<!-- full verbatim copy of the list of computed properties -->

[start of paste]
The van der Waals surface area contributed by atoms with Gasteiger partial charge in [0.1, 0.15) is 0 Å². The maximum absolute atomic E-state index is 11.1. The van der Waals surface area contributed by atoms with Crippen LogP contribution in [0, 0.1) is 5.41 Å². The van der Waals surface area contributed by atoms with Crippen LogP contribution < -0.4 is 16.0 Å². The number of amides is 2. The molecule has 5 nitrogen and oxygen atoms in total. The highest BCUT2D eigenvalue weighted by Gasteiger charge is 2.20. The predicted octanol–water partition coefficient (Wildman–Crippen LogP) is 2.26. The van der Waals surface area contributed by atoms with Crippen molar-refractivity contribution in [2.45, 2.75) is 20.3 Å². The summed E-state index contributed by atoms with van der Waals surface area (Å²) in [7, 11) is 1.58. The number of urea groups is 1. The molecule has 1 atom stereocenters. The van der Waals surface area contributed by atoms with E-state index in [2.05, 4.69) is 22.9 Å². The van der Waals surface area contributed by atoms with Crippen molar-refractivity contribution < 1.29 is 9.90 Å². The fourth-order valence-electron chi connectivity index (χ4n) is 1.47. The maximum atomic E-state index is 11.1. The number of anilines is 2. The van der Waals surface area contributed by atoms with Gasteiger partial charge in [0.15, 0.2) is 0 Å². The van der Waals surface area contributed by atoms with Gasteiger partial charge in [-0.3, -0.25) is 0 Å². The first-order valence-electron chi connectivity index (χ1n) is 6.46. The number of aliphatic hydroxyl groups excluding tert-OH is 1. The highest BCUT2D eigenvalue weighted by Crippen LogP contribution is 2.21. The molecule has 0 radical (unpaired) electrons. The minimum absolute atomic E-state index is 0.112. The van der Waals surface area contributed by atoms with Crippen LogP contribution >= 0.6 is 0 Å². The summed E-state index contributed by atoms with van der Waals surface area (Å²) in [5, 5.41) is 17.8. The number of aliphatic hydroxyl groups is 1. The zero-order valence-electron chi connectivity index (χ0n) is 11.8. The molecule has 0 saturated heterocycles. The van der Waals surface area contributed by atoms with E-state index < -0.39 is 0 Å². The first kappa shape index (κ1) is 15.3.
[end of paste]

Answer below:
The van der Waals surface area contributed by atoms with Gasteiger partial charge in [0.1, 0.15) is 0 Å². The maximum absolute atomic E-state index is 11.1. The van der Waals surface area contributed by atoms with Crippen LogP contribution in [0, 0.1) is 5.41 Å². The van der Waals surface area contributed by atoms with Crippen LogP contribution < -0.4 is 16.0 Å². The number of amides is 2. The molecule has 5 nitrogen and oxygen atoms in total. The highest BCUT2D eigenvalue weighted by Gasteiger charge is 2.20. The predicted octanol–water partition coefficient (Wildman–Crippen LogP) is 2.26. The van der Waals surface area contributed by atoms with Crippen molar-refractivity contribution in [2.45, 2.75) is 20.3 Å². The summed E-state index contributed by atoms with van der Waals surface area (Å²) in [7, 11) is 1.58. The number of urea groups is 1. The molecule has 1 atom stereocenters. The van der Waals surface area contributed by atoms with E-state index in [2.05, 4.69) is 22.9 Å². The van der Waals surface area contributed by atoms with Crippen molar-refractivity contribution < 1.29 is 9.90 Å². The fourth-order valence-electron chi connectivity index (χ4n) is 1.47. The maximum atomic E-state index is 11.1. The number of anilines is 2. The van der Waals surface area contributed by atoms with Gasteiger partial charge in [0.15, 0.2) is 0 Å². The van der Waals surface area contributed by atoms with Gasteiger partial charge in [-0.3, -0.25) is 0 Å². The first-order valence-electron chi connectivity index (χ1n) is 6.46. The number of aliphatic hydroxyl groups excluding tert-OH is 1. The highest BCUT2D eigenvalue weighted by Crippen LogP contribution is 2.21. The molecule has 0 radical (unpaired) electrons. The minimum absolute atomic E-state index is 0.112. The van der Waals surface area contributed by atoms with Crippen LogP contribution >= 0.6 is 0 Å². The summed E-state index contributed by atoms with van der Waals surface area (Å²) in [5, 5.41) is 17.8. The number of aliphatic hydroxyl groups is 1. The zero-order valence-electron chi connectivity index (χ0n) is 11.8. The molecule has 0 saturated heterocycles. The van der Waals surface area contributed by atoms with E-state index < -0.39 is 0 Å². The first kappa shape index (κ1) is 15.3.